Although he has offloaded some of his stake in emerging markets, I believe he is still bullish in the long term. He has recently opened an office in Singapore to strengthen his footprint in Asia.
Despite the current headwinds, such as strong inflation and weakness in US and EU that could decrease exports, developing countries with robust local demand may experience higher growth rates.
For instance, India is projected to have stronger economic growth than other major economies in 2023 as exports only account for 12% of their GDP. Even its stock market has managed to post some gains this year.
Also, some countries have hiked aggressively and already have lower inflation than interest rates. Therefore, you actually get a positive real yield, unlike in the US.
Beware of the Risks
However, we have to be extremely cautious. The Vanguard perspectives chart above shows that the median volatility or risk is extremely high for emerging markets.
And more importantly, we still don't know if now is the right time. The dollar is still rallying against other currencies, and inflation is still rising. Some developing countries are at risk of default.
Inflation Domino: These 6 Countries Could be the Next Sri Lanka
I don’t think there is any harm in waiting until the dust settles.
For example, Ray Dalio liquidated some of his emerging market positions last quarter.
How can you invest in them?
When it comes to investing in emerging markets, there are a few different options available to investors.
One option is to invest in ETFs, which are exchange-traded funds that track a specific index or sector. ETFs are a type of security that tracks an index, a basket of assets, or a commodity. There are many different types of emerging market ETFs available, so it is essential to do your research before investing.
Some ETFs track the MSCI Emerging Markets Index, meaning you will purchase in a basket of countries.
Some ticker symbols include the below (Ray Dalio owns both):
Vanguard MSCI Emerging Markets ETF (VWO)
iShares MSCI Emerging Markets Index ETF (EEM)
Another option is to select one country and buy an ETF following that specific country. For instance, if you want to invest in India, you could buy the below.
iShares MSCI India UCITS ETF USD (ACC)
You may ask, how can you pick one emerging country? But it all depends on your research and conviction.
When researching which countries are attractive, you can look at GDP growth, unemployment rate, inflation, foreign reserves, current account, currency depreciation against dollars, etc.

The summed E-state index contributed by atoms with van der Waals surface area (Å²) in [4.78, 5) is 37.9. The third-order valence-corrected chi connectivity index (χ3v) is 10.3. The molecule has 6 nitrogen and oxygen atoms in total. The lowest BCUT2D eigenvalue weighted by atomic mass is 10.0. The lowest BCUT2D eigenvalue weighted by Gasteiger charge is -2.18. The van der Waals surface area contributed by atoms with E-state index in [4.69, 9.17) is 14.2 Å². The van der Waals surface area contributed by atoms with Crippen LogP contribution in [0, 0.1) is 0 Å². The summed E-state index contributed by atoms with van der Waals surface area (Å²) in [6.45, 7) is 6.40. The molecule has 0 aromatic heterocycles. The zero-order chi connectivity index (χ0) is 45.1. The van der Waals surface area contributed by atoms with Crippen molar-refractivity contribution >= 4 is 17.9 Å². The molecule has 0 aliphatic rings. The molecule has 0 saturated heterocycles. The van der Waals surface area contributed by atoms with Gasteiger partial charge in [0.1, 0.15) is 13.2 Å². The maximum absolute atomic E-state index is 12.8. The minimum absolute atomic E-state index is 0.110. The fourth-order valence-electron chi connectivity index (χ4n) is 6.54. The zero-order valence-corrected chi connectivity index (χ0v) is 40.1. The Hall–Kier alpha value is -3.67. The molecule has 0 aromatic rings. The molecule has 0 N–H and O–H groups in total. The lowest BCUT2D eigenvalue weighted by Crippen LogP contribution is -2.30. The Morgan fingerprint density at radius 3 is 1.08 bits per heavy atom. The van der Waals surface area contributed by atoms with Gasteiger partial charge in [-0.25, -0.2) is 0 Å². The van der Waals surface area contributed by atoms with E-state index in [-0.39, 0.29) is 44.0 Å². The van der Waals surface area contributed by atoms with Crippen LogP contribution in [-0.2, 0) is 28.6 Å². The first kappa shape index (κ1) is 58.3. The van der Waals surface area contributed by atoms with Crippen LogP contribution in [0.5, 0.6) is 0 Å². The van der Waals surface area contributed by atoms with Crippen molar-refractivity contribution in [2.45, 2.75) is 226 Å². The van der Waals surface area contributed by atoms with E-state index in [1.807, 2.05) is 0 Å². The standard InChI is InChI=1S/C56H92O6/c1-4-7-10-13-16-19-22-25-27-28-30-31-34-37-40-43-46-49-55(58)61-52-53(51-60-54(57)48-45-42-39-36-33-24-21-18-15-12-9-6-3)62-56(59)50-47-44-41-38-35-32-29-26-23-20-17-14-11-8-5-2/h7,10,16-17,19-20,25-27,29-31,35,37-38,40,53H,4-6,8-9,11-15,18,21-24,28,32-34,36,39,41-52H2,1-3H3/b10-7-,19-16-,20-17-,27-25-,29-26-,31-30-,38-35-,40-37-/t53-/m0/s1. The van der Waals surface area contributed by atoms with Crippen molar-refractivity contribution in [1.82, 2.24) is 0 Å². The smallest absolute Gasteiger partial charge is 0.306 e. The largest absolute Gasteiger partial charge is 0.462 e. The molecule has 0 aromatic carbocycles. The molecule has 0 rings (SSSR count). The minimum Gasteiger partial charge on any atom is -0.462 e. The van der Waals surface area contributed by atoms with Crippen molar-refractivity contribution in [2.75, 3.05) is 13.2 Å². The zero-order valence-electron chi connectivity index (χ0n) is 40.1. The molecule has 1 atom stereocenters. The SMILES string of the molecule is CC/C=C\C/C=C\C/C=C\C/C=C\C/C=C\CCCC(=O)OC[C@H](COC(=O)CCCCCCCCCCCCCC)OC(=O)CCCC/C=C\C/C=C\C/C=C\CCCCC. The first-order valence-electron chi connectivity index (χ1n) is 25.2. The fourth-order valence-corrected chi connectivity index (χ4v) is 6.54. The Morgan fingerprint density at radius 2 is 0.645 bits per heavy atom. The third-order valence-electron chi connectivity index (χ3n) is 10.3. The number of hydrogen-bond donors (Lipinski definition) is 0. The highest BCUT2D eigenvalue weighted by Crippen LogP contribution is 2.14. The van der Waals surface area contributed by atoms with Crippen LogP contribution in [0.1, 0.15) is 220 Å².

Another option is to invest in stocks from emerging markets or ADRs, which are American depositary receipts representing foreign companies' shares. Some examples are TSM (Taiwan Semiconductor Manufacturing Company), BABA (Alibaba), and JD (JD.com).
But remember, ADRs are extremely risky because local regulations can change the investment landscape quickly.
Finally, some investors make direct investments in assets such as properties in that particular country.
Each option has its risks and rewards, so it’s important to do your research before deciding which one is right for you. But the risk increases as you move down the list.
I prefer to buy a large basket of countries such as VWO or EEM.
Ultimately, your best option will depend on your individual goals and risk tolerance.
So, what’s the verdict? Should you invest in an Emerging market ETF now?
I think it looks attractive, but there are some risks to be wary of.
First, it is difficult to say if the timing is right now. Although Ray Dalio is bullish in the long term, he just offloaded some shares in the last quarter.
Second, how much should you allocate to emerging markets? Again, I believe you should consider it a hedge to your overall portfolio rather than going all-in.
“A proper global stagflation shock is unlikely to spare emerging markets, but insofar as stagflation-type risks are a spectrum, emerging-market opportunities can help hedge developed-market risks,” — Vishnu Varathan, the head of economics and strategy at Mizuho Bank.
This is not financial advice. I am not a financial advisor, and you should do your own research and not just listen to anyone on the internet. Nothing contained in this publication should be construed as investment advice.
If you want to read more about what other legendary investors, such as Warren Buffett and Ray Dalio, have been doing in the current downturn, click here.
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Secret to Enduring Stagflation Sends Traders to Emerging Markets